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Pilgrim’s Progress: What is prayer?

by Glory Enyinnaya

Prayer has famously been described as Conversation with God. I like to think of it as the lifting up of my heart, mind and soul to God. It sounds corny until you try it and discover that it’s one of life’s most liberating experiences.

Let’s start with lifting up your heart. That restless, ever-searching, never-sated organ. Ever wonder why nothing is ever enough? The greatest triumph eventually wilts, the best love affair has its dull moments and as for money, you can never have enough – you can always do with more. Why is no created thing big enough to fill the human heart? Philosophers have pondered this question for ages and come to the conclusion that it’s probably because it was made to be filled with The Uncreated.  St Augustine put it best when he said ‘’You have made us for yourself, Lord, and our hearts are restless until they rest in You.’’ Prayer gives our hearts that contact with the Transcendent God that refines and purifies it, ultimately lifting us to our greatest dignity as imago Dei, the image of God.

Lifting up your mind, hmm. That sounds less ethereal. At least most of us can and will admit that we have minds (pretty good ones, at that) Praying with the mind is Mental Prayer. If we’re to make any progress in our spiritual journey, Mental Prayer is indispensable. What is it, though? It involves letting our powers of reason roam around a passage of the Gospel asking questions such as ‘’What strikes me? What does it mean? What does it tell me about Christ, the Church, the meaning of life, how to be a Christian? What does it mean for me? What is its relevance in terms of my responsibilities, struggles and personal issues?’’ (Bartunek, 2007) It helps you move from reading the Bible and just nodding along ‘’Uh huh, that’s right’’ and actually forces you to connect personally with the words of Christ.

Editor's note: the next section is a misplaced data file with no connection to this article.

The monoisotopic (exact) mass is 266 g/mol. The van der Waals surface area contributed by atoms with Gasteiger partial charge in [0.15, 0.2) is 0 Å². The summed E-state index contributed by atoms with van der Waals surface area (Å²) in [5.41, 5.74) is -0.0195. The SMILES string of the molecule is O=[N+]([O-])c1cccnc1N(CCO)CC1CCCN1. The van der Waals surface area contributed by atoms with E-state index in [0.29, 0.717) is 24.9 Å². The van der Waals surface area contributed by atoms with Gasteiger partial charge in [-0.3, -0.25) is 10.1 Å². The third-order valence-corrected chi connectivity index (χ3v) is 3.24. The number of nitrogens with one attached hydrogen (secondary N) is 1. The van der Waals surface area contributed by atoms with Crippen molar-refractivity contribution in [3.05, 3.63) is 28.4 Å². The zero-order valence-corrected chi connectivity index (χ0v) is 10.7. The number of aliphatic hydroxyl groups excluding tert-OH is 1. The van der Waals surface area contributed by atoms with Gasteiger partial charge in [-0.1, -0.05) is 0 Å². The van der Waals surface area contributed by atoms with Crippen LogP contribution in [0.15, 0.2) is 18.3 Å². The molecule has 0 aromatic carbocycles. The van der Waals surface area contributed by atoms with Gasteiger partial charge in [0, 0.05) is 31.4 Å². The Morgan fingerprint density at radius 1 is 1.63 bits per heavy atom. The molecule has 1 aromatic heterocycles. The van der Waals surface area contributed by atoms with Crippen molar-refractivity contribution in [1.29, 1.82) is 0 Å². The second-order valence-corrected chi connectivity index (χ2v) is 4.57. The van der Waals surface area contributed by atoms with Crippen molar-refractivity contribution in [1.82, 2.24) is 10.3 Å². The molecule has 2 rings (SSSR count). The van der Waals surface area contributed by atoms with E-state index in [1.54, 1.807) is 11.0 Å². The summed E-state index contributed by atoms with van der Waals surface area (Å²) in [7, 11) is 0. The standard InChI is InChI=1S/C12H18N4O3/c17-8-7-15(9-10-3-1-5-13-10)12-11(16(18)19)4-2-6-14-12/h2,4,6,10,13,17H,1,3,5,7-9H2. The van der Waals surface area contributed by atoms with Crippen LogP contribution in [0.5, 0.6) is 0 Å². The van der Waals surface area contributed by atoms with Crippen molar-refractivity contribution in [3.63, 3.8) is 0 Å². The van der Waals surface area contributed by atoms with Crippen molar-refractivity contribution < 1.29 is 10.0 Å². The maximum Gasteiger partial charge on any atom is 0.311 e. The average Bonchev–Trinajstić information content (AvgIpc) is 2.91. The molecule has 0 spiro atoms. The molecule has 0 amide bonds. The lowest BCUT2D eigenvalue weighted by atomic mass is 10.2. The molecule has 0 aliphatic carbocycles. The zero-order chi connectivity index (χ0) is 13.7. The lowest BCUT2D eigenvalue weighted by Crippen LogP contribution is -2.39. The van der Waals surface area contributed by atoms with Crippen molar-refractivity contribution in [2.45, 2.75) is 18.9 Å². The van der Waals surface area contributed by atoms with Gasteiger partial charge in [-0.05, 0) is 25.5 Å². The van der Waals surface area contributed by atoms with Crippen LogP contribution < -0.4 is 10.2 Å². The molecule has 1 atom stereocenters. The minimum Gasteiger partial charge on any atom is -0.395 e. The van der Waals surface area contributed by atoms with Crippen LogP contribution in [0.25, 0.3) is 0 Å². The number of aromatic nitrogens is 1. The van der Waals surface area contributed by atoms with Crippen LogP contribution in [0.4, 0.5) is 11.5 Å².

Finally, lifting up your soul. Modern society would like to deny that man has a soul. Emotions, impulses, cravings, yes. But an immortal soul? Come on – there’s no proof of that. I’m not going to get into a debate about whether or not man has a soul (I’ll save that for another post) As I’m just casually discussing Christianity, I’ll assume the popular religious stance – which is that man has a soul and that that soul is capable of contacting the Divine. Mystics such as St Teresa of Avila (a Spanish nun) have described the soul as an ‘’interior castle’’ which gets progressively brighter as one’s prayer life deepens. Isn’t that a worthy New Year resolution? ‘’This year, my soul shall acquire several degrees of luminosity as I advance in holiness.’’ Seeing as it’s about the only thing we have that will survive the corrupting influence of death, dedicating quality time to improving it definitely makes more sense than say, getting a six-pack or perfect abs.

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